It’s moving day for Parkland Hospital in Dallas. Doctors, nurses, patients and equipment are making the shift from the 61-year-old hospital on Harry Hines Boulevard to the $1.3 billion New Parkland across the street.
Here’s a timeline of what happened earlier today.
6:01 a.m.: The New Parkland’s Rees-Jones Trauma Center and Labor and Delivery opens.
6:20 a.m.: First patients arrive in the emergency room; two men in their 30s were injured in a car crash.
7:01 a.m.: The first patient arrives across the Mike A. Myers Sky Bridge from the old Parkland to the new one. Nedra Washington of Dallas, 28, is expecting her third child any day now, a girl. Washington was admitted to Parkland a few days ago for gestational diabetes. She gave her New Parkland room a good review, saying it’s larger, private, and has a bigger TV.
7:34 a.m.: The first Careflight emergency helicopter landed on the 17th floor helipad. The patient was a man in his 30s, a victim of a car wreck. ER officials said he was doing well.
9:40 a.m.: The first baby is born at the New Parkland: a boy, 7 lbs, 8 oz. Mother and child are doing fine.
10:15 a.m.: Sixty-five patients had been rolled across the 1,000-foot sky bridge to the new hospital. Doctors assessed each patient prior to the move and afterward in their new rooms. Medical personnel escorted each patient across. Parkland officials said the one-by-one transfer of patients was on schedule and progressing without incident.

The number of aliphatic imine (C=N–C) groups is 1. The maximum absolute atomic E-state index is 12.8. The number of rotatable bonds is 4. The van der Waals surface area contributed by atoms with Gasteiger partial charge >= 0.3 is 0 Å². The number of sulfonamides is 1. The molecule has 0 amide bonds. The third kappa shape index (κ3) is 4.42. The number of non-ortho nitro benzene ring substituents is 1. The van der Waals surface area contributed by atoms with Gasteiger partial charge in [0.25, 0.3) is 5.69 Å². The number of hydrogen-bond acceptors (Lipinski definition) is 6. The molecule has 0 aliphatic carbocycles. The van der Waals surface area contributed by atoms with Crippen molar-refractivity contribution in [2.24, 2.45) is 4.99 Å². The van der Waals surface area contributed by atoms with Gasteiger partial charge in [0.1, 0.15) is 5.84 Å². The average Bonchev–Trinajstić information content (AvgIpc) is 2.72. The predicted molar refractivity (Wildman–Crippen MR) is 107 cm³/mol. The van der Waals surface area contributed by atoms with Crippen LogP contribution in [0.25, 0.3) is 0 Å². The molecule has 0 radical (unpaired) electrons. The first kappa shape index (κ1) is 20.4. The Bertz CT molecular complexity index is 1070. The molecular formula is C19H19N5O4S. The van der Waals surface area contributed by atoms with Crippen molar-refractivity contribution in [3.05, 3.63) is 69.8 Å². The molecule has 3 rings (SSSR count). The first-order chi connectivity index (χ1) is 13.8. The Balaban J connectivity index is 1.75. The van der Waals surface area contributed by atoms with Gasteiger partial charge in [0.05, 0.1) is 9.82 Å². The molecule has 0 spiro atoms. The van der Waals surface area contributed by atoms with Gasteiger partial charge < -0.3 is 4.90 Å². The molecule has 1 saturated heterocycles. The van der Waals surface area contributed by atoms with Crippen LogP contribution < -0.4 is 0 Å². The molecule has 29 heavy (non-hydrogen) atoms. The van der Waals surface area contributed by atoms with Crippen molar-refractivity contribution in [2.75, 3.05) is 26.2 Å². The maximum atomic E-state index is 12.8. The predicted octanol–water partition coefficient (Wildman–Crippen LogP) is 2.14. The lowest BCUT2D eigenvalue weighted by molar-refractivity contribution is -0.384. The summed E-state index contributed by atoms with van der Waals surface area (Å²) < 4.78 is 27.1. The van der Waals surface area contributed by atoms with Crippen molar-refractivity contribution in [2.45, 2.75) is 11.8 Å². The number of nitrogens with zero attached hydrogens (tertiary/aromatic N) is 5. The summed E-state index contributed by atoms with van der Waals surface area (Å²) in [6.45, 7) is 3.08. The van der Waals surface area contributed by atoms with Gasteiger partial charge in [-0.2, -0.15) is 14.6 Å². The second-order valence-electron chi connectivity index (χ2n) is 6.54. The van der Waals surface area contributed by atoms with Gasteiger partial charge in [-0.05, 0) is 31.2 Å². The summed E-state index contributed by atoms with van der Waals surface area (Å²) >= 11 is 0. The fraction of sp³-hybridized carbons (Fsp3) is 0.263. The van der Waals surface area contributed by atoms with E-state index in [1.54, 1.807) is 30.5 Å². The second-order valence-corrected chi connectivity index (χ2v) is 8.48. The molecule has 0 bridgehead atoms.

“Everything is set up around ensuring the patients’ safety,” Parkland Trauma Center chief Dr. Alex Eastman said during a mid-morning update outside the Emergency Room entrance. “All of the operation pieces of the move are designed to ensure that this is going safely and efficiently.”
It will take until sometime Saturday to relocate the more than 600 Parkland patients.
Some clinics and offices will remain in the old Parkland building. Eastman says he began his medical career in the old building. He admits getting a little emotional thinking about the personal and historical significance of old Parkland. But he says the new hospital is world-class and state-of-the-art, and is going to be an exciting place to work and receive medical care.
“I think when you’ve been cared for in a building like old Parkland, which was built in fits and starts, and we had to adjust our care processes to the building, now we got a building that’s built around the best practices and best processes,” Eastman said.
The New Parkland is twice as big as the old one. The emergency room/trauma center is five times bigger. And the hospital is all digital, including the kiosks in the lobby showing where you are and where to go.